"Richard Cory" is a narrative poem written by Edwin Arlington Robinson. It was first published in 1897, as part of The Children of the Night, having been completed in July of that year, and remains one of Robinson's most popular and anthologized poems.
The poem describes a person who is wealthy, well educated, mannerly, and admired by the people in his town. Despite all this, he takes his own life.
Many of Robinson's poems have a similar dark pessimism and deal with "an American dream gone away", which is attributed to his early difficulties in life. "Richard Cory" was thought by Emma Löehen Shepherd (a woman who courted all three Robinson brothers) to refer to Edwin's brother Herman (whom Shepherd eventually married) owing to his good looks and future financial prospects; Shepherd associated many of Edwin's poems with specific individuals. In the event, Herman - despite early promise - suffered business failures, became an alcoholic, and ended up estranged from his wife and children, dying impoverished in a charity hospital in 1901. In her annotated list of Edwin's poems, Shepherd wrote:
- "H.E.R. [Herman Edward Robinson]. Impersonation of his brilliant prospects and their abrupt end."
During the composition of the poem, the US economy was still suffering from the severe depression of the Panic of 1893, during which people often subsisted on day-old bread, alluded to in the poem's prominence of poverty and wealth, and foodstuffs.
Text of the poem
Whenever Richard Cory went down town,
We people on the pavement looked at him:
He was a gentleman from sole to crown,
Clean favored, and imperially slim.
And he was always quietly arrayed,
And he was always human when he talked;
But still he fluttered pulses when he said,
"Good-morning," and he glittered when he walked.
And he was rich – yes, richer than a king –
And admirably schooled in every grace:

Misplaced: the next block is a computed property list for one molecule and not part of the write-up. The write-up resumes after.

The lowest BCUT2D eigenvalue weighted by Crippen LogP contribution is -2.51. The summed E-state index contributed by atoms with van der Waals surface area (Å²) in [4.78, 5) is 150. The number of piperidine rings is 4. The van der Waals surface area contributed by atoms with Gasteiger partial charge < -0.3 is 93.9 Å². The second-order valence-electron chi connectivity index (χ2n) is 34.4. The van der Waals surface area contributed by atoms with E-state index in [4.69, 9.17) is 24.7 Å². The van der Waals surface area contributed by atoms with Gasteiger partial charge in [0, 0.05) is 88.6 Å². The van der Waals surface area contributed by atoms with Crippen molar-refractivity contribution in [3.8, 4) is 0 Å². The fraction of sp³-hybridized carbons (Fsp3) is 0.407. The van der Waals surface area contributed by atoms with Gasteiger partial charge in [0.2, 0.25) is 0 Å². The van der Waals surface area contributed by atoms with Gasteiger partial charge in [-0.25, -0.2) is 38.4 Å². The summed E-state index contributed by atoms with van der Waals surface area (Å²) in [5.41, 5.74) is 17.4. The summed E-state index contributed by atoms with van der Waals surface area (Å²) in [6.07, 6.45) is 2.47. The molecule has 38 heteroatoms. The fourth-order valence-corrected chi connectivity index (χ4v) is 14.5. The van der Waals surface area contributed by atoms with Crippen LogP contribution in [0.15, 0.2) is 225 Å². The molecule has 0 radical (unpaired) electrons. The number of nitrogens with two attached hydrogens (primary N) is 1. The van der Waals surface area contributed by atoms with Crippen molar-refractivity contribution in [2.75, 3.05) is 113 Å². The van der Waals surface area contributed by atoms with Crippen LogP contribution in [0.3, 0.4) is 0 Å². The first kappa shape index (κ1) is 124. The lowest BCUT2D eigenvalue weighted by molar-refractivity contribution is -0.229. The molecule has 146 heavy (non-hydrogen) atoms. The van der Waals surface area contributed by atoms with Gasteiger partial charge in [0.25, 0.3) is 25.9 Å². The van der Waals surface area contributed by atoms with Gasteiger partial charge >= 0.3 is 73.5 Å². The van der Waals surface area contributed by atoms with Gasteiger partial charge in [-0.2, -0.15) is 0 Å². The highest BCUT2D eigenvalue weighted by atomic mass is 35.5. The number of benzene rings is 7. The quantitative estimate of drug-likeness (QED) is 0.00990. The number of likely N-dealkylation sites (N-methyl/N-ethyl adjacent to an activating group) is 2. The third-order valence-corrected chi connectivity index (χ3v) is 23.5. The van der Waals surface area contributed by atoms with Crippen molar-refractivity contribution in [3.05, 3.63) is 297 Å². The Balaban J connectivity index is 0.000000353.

In fine, we thought that he was everything
To make us wish that we were in his place.
So on we worked, and waited for the light,
And went without the meat, and cursed the bread;
And Richard Cory, one calm summer night,
Went home and put a bullet through his head.
The poem was adapted by the folk duo Simon & Garfunkel for their song "Richard Cory", which has also been performed by Them, Van Morrison, and The Chicago Loop. The song has been played live by Paul McCartney & Wings, Denny Laine singing "I wish that I could be John Denver." or "I wish that I could be Richard Cory", or In live in Venice "I wish that I could be Casanova.". The Simon & Garfunkel version of the song's ending differs from the poem in that the speaker still wishes he "could be Richard Cory", even after Cory has killed himself. The Latter-day Saint folk trio "3Ds" performed a musical adaptation of the poem in their 1970s album Rhyme Rhythm and Reason.
The Punk band The Menzingers wrote a song entitled "Richard Coury" which was inspired by the poem. The difference in spelling from Cory to Coury is because the band has a personal friend whose last name is Coury.
The American composer John Duke wrote Three Poems by Edwin Arlington Robinson which includes the full text of the poem Richard Cory.
A.R. Gurney wrote a play based on the poem, also titled Richard Cory. The play, which is presented with a nonlinear timeline, suggests the reasons Cory killed himself, including family problems and changing views on humanity.
Carolyn Mullen wrote a short story entitled "Poetic Justice" which, via a surprise ending, turns out to be an "alternative history" version of "Richard Cory". Edwin Arlington Robinson appears as a character in the story, which is included in The Rich and the Dead, a 2011 short-story anthology.
...And he was rich, a man of style and grace,
And married to a beautiful woman named June.
And yet none of us wished that we were in his place.
We knew June and she was a bitch.
And one calm summer night under a beautiful moon,
Richard Cory put a bullet through his head.
No big surprise if you knew June.
|Wikisource has original text related to this article:|
- On "Richard Cory", Critiques of the poem by various authors